Discover Maidenhead, a historic market town located on the London-Berkshire border, making it a top spot for commuters looking to balance city and countryside living.
The town was first put on the map by the great engineer Brunel, who built Europe’s largest railway bridge in 1838. ‘The Sounding Arch’ made way for the arrival of Great Western Railway connecting Maidenhead to Paddington. In more recent years, Maidenhead’s status as a commuter hotspot has been strengthened by the opening of the Elizabeth Line (Crossrail).
While transport connections that make getting into London easy is one of Maidenhead’s key selling points, this commuter town has a lot more to say for itself.
So if you’re asking yourself, where to move out of London? Keep reading to discover what’s magic about living in Maidenhead:
Maidenhead sits within the Royal Borough of Windsor & Maidenhead, meaning that if you move here, you’ll be sharing postcodes with the royals! Neighbouring towns include Windsor, Eton and Marlow, and it sits in between Berkshire’s larger towns of Reading and Slough.
For those coming to Maidenhead from Central London, the journey – which is just shy of 30 miles (48km) – takes 35 minutes on average. There are 125 weekly direct rail journeys between Maidenhead and London Paddington and the new Elizabeth Line has created even more routes that carry on right through to Canary Wharf.
You’re also only a 20 minute drive, or 40 minute train ride, from Heathrow, putting the world at your feet.
Located on the southwestern bank of the River Thames, it’s no surprise that much of Maidenhead life centres around being on, or nearby, water.
For a relaxing day exploring the river bends, boating on the Cliveden estate offers skippered cruises, self-drive electric launches, rowing boats and canoes.
Boulter’s Lock and Ray Mill Island are two charming spots on the Middle Thames with eateries where you can watch boats (and the world) go by.
There are plenty of things to do near Maidenhead as you venture along the Thames Path to Windsor passing Dorney Lake – you might even catch a sporting event taking place. Once you arrive, Windsor has a wide variety of attractions to make it a full day out: Windsor Castle, The Long Walk, Windsor Great Park, shopping and riverside restaurant and pubs.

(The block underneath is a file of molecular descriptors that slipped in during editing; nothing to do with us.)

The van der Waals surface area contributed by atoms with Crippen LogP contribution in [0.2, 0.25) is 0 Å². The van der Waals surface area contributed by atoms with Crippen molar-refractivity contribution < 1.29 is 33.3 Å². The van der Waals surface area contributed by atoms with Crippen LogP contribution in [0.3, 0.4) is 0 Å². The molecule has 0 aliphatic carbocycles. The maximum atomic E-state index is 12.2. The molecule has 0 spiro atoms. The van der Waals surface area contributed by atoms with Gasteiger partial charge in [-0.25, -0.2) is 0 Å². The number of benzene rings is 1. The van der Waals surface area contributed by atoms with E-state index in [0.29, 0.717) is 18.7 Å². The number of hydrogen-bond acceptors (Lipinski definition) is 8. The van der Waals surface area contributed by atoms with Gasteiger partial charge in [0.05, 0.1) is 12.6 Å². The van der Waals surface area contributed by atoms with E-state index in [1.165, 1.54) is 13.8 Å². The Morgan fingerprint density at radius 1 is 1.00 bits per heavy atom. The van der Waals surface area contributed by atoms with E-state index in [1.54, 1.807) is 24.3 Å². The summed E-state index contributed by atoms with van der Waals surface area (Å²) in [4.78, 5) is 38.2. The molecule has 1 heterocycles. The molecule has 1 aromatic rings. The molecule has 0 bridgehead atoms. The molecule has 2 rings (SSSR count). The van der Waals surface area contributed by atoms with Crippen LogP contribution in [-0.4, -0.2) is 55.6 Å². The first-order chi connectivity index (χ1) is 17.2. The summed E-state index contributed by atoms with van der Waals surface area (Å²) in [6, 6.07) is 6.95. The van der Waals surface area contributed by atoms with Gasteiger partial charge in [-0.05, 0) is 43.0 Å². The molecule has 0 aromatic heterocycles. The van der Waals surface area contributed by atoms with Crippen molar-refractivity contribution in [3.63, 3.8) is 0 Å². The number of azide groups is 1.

Back in Maidenhead itself, you can explore the new waterways on foot by taking part in the ‘Maidenhead Memories’ sculpture trail, which features eight pieces of public art celebrating the area’s heritage.
North up the river, just outside Cookham village, is the stately Cliveden House. Set upon 376 acres of National Trust grounds, this luxury hotel and country club has a superb spa and decadent dining for a special treat.
For family-friendly things to do in Maidenhead, don’t miss the highlight in the calendar: the Maidenhead Festival in Kidwells Park. Hosted in July – by the community, for the community – this free event brings live music performances, stalls and street-food, fairground rides and fireworks to the centre of town.
Image credit: Sculpture trail, Shanly Homes
If you’re a foodie, then this corner of Berkshire really is the place to sink your teeth into.
Maidenhead town centre offers a great selection of pubs, restaurants and cafes, with popular spots on the waterside including Coppa Club and artisan bakery, Bakedd. At this end of the high street you’ll also find Sauce & Flour, a pasta bar restaurant with an authentic, homemade menu to rival Padella (if you know, you know).